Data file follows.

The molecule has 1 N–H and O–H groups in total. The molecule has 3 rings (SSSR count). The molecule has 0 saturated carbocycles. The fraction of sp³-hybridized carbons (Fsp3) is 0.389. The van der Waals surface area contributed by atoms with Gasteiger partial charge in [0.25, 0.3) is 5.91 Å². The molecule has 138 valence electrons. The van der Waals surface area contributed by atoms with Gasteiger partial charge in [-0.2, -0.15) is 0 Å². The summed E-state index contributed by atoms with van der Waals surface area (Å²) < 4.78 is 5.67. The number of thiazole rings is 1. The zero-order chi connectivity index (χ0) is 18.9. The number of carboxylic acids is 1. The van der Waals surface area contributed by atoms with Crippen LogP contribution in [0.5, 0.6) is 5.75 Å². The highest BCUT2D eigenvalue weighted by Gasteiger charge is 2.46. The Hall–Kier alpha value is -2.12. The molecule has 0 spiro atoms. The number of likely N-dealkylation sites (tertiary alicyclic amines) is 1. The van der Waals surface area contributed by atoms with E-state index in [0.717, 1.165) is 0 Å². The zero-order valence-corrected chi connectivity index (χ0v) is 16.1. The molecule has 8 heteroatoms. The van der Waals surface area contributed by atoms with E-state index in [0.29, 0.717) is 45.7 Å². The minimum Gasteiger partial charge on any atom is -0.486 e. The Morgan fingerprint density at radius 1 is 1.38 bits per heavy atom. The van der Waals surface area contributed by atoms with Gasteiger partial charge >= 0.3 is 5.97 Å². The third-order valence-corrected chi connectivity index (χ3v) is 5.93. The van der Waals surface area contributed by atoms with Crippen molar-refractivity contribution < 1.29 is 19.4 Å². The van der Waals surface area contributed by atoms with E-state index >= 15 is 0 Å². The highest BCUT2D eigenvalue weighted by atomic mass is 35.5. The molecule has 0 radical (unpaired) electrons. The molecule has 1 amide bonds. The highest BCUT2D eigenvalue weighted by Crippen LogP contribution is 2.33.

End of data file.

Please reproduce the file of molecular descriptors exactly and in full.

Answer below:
The molecule has 1 N–H and O–H groups in total. The molecule has 3 rings (SSSR count). The molecule has 0 saturated carbocycles. The fraction of sp³-hybridized carbons (Fsp3) is 0.389. The van der Waals surface area contributed by atoms with Gasteiger partial charge in [0.25, 0.3) is 5.91 Å². The molecule has 138 valence electrons. The van der Waals surface area contributed by atoms with Gasteiger partial charge in [-0.2, -0.15) is 0 Å². The summed E-state index contributed by atoms with van der Waals surface area (Å²) < 4.78 is 5.67. The number of thiazole rings is 1. The zero-order chi connectivity index (χ0) is 18.9. The number of carboxylic acids is 1. The van der Waals surface area contributed by atoms with Crippen LogP contribution in [0.5, 0.6) is 5.75 Å². The highest BCUT2D eigenvalue weighted by Gasteiger charge is 2.46. The Hall–Kier alpha value is -2.12. The molecule has 0 spiro atoms. The number of likely N-dealkylation sites (tertiary alicyclic amines) is 1. The van der Waals surface area contributed by atoms with E-state index in [0.717, 1.165) is 0 Å². The zero-order valence-corrected chi connectivity index (χ0v) is 16.1. The molecule has 8 heteroatoms. The van der Waals surface area contributed by atoms with E-state index in [0.29, 0.717) is 45.7 Å². The minimum Gasteiger partial charge on any atom is -0.486 e. The Morgan fingerprint density at radius 1 is 1.38 bits per heavy atom. The van der Waals surface area contributed by atoms with Gasteiger partial charge >= 0.3 is 5.97 Å². The third-order valence-corrected chi connectivity index (χ3v) is 5.93. The van der Waals surface area contributed by atoms with Crippen molar-refractivity contribution < 1.29 is 19.4 Å². The van der Waals surface area contributed by atoms with E-state index >= 15 is 0 Å². The highest BCUT2D eigenvalue weighted by atomic mass is 35.5. The molecule has 0 radical (unpaired) electrons. The molecule has 1 amide bonds. The highest BCUT2D eigenvalue weighted by Crippen LogP contribution is 2.33.